Islamabad: For the entire financial year 2016-17, World Bank (WB) has paid out $958m in loans to Pakistan including a policy loan worth $302m. WB also didn’t approve $500m loan for energy sector reforms.
The international lender has also given $200m less to Pakistan under the Fiscally Sustainable Inclusive Growth Development Policy Credit programme, although funding for the Tarbella-IV extension project was higher than the budgeted estimates. According to Ministry of Finance estimates, the disbursements from WB were 37pc or $572m less than expected.
Last week, in order to ease pressure on its foreign exchange reserves, the government obtained a loan worth $700m from Standard Chartered Bank at an interest rate of 4.47pc. World Bank has provided a policy based guarantee for obtaining this loan and is charging a 0.5pc a year fee for it. The overall interest rate payable on this loan would total to 4.97pc a year.
Asian Development Bank (ADB) and WB had extended $2.2b loans to Pakistan for furnishing out energy sector reforms in the last three years. But WB didn’t support the sub-programme-III through which the ADB extended a $300m loan for power sector reforms last month.
World Bank Country Director for Pakistan, Illango Patchamuthu had tweeted last Wednesday “Past week two World Bank guarantees helped Pakistan secure over $1 billion in international commercial financing at very attractive rates.” He added that these loans had helped Pakistan improve market access and better terms, which had helped the country in saving $120m from interest payments and increasing payment period from the usual three years to ten. WB has also extended a $350m commercial loan for the construction of Diamer-Bhasha dam.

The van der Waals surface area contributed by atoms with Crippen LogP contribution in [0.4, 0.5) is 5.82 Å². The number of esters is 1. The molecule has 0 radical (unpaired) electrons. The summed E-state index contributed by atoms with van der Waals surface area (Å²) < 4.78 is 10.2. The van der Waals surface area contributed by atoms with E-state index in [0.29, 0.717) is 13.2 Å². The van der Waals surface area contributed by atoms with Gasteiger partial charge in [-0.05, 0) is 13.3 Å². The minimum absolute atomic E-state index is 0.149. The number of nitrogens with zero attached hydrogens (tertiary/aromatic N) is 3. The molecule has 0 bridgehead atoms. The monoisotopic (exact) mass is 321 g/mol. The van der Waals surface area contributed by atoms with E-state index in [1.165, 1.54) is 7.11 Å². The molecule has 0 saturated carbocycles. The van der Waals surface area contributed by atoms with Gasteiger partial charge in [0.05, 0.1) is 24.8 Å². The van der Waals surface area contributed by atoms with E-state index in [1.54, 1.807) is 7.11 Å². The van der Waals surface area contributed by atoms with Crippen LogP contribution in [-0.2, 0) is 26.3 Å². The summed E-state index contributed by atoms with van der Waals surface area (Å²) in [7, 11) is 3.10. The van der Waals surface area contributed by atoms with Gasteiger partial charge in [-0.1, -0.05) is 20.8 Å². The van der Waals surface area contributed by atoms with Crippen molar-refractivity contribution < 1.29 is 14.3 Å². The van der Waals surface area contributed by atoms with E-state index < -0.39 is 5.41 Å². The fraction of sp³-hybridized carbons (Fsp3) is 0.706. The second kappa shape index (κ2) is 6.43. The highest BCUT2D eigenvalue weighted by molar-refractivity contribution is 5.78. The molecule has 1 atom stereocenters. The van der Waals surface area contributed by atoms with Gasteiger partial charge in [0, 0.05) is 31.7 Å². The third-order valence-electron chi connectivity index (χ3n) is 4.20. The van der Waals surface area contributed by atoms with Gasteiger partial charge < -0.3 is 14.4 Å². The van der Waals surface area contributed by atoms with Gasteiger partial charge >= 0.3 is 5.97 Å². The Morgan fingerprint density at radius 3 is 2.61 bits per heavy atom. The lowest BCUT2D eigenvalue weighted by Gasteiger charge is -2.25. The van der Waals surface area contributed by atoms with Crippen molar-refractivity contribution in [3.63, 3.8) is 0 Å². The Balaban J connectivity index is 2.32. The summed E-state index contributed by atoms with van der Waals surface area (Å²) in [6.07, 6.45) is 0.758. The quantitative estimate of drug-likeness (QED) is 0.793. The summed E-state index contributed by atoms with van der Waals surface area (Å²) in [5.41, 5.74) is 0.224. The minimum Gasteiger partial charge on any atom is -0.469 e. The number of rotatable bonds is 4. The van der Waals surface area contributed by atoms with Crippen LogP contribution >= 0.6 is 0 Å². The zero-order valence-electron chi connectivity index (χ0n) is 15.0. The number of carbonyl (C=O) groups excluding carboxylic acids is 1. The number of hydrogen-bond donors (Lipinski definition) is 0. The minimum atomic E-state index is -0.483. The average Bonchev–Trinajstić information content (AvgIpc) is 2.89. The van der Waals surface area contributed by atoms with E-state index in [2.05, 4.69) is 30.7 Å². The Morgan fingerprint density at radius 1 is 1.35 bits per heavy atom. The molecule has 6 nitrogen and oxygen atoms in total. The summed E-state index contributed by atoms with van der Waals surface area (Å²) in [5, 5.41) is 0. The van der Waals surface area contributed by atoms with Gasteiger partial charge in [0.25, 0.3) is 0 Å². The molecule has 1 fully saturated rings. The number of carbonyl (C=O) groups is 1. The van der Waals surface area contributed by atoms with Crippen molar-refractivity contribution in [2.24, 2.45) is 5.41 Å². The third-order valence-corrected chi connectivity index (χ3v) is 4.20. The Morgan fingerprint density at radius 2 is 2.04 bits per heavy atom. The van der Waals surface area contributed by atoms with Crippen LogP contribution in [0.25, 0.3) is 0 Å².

Illango commented that Pakistan needed to reform its economy which would help in job creation, decrease poverty and improve shared prosperity. Due to slow disbursements from WB, some projects from Sindh and Punjab also suffered as a result because of their slow progression. Water sector projects didn’t receive any disbursements and Balochistan Integrated Water Resources Project also suffered because of this. The World Bank project for Sindh Enhancement Nutrition for Mother and Children also stalled and didn’t work out according to plan.
Progress remained slow on Sindh Public Sector Management Project, Sindh Integrated Agriculture Productivity Project and Sindh Agriculture Growth Project. Disbursements for Punjab Agriculture Productivity Improvement and Punjab Skills Development Project remained less than what the government had actually forecast.